Perhaps, it will also be of benefit if some consolidation of refunds mechanism, already suggested in the report of Tax Reform Commission, may be implemented. This is essential as currently exporters are seen visiting the FBR for sales tax on input refunds, provincial sales tax on services refunds (until 2013), income tax refunds, receipts against income tax credit section 65B & E, duty drawback, pending sales tax deferred refunds and refunds against section-66. Also, it will be a good idea to reduce the human interface and perhaps allow an IT-enabled system to determine and process refund releases, thereby closing the doors of rampant corruption at the tax authorities.
It is precisely due to the above-mentioned reasons that Pakistan remains in the list of countries with higher number of taxes per year. According to the World Bank’s Ease of Doing Business Data, Pakistani businesses during 2016-17 face 47 different taxes. What makes the task of forecasting business expenses more difficult is the plethora of withholding taxes which are almost same or in some cases more than the overall taxes applicable on a business.
Second, State Bank of Pakistan’s own research indicates a significant amount of imported content required to manufacture Pakistani exports. It is good that Pakistani business are allowed to source the most economical raw materials from anywhere in the world to process exports. However, even this source of competitiveness has also been compromised due to the complex structure of taxation on imported goods.
Pakistani imports are subject to a three-tier customs duty structure; general sales tax (GST) with standard rate of 17 per cent and another slab of 5 per cent, import regulatory duty, and excise duties. There is usually no minimum thresholds for imports often seen in other countries and justified on grounds of food security, education, or even to help new startups.
Interestingly, the most recent introduction of regulatory duties was not part of the annually announced budget and rather slapped in the middle of the fiscal year without a mandatory debate in the parliament or being a formal part of Finance Act. Such instances of ‘mini budgets’ add to the uncertainty around Pakistan’s tax policy and prevents businesses from scaling up.
Due to the complexity of input invoicing under the current GST regime in Pakistan, a ‘cascading’ of the indirect tax is observed — again leading to a rise in cost of compliance for both businesses and individuals. This implies that even a small change in the rate of GST can lead to an inter-sectoral tax expenses (tax on tax) which is higher than the actual GST rate. This ‘tax on tax’ in the case of raw materials, intermediate goods and other inputs leads to production contraction through decreased availability of working capital and consumer spending. During the medium term marketing and distribution, margins of the private enterprises are negatively affected.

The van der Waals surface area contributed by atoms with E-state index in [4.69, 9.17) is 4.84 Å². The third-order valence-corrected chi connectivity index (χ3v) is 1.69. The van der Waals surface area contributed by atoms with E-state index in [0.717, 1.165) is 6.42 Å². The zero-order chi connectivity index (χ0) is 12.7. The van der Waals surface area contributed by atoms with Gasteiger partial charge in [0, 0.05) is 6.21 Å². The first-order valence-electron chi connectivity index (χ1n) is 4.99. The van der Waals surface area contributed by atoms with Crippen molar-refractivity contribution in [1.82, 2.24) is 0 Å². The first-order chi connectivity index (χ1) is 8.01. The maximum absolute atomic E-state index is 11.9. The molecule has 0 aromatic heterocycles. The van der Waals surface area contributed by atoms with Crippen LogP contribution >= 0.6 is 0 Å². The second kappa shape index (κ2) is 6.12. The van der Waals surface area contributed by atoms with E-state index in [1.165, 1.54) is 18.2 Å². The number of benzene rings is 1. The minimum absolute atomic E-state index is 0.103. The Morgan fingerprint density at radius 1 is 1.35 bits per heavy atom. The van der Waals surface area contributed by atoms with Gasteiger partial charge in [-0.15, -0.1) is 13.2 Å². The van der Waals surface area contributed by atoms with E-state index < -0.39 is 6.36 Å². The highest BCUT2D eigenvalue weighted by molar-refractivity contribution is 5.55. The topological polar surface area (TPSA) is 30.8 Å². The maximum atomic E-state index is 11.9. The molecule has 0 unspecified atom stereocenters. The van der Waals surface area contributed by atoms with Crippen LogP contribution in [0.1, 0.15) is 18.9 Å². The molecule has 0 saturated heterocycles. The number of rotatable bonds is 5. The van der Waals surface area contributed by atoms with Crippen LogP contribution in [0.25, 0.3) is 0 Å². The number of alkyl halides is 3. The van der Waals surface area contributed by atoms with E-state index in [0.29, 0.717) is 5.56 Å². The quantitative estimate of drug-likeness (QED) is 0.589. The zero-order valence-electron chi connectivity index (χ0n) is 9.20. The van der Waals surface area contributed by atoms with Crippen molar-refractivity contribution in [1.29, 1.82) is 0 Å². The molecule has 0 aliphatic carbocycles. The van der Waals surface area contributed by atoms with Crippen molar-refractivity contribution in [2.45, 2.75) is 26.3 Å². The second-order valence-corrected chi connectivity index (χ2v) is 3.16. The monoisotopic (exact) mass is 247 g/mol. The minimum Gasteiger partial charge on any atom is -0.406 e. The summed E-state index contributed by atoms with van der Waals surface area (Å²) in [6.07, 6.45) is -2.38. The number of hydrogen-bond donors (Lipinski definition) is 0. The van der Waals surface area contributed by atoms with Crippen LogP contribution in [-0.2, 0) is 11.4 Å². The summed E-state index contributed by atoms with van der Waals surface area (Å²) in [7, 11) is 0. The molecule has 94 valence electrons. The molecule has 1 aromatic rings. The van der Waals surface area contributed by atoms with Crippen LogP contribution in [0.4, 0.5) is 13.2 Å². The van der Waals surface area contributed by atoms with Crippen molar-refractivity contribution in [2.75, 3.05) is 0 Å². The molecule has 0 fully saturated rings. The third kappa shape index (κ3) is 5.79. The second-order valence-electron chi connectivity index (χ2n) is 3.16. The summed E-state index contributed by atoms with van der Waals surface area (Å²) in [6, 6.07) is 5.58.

Thus, in overall terms tax authorities also end up with lower revenue collection as incentives for production are hurt. Moving towards a more comprehensive value added tax can provide a second best solution of dealing with cascading, besides also providing improved documentation of the overall economy.
Finally, now that the provinces have their own tax revenue authorities, which are ambitious to raise own revenues, exporters face the burden of filing tax returns, making payments and facing audits of multiple provincial sales tax authorities, boards of revenue and provincial excise departments apart from the FBR. These costs can only be reduced if tax rates and income sources on which rates are applicable may be decided by the provinces themselves, however only a single tax return should be filed once all revenue authorities are integrated, and collection of tax should be sole task of a single collection company.
We now have example from India which is trying to introduce a single tax return form at both Central and State levels. Only a more coordinated structure of federal-provincial taxation in Pakistan can bring down the compliance costs and for this it is important to constitute an inter-governmental tax working group which should meet on a monthly basis to implement the above mentioned measures and also remove any instances of double or multiple taxation on same income source of businesses.
As we draw near to yet another budget, it is most appropriate to consider how Pakistan can move towards a fairer and just tax regime. Like in most efficient tax systems, the fiscal regime should transition towards: a) broadening of direct tax base with lesser reliance on regressive withholding taxes, b) reforming indirect tax rates through simplification and reduction in GST rates, removal of federal-provincial multiple indirect taxation, phasing out of federal excise duty, and putting in place a more transparent customs duty structure, c) ensuring a more balanced tax contribution by all sectors of the economy i.e. agriculture, industry and services and removal of tax exemptions which cannot be justified on scientific or welfare grounds, and d) expediting tax administration reforms at both federal and provincial levels.
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The opinions expressed in this article are the author's own and do not necessarily reflect the viewpoint or stance of SDPI.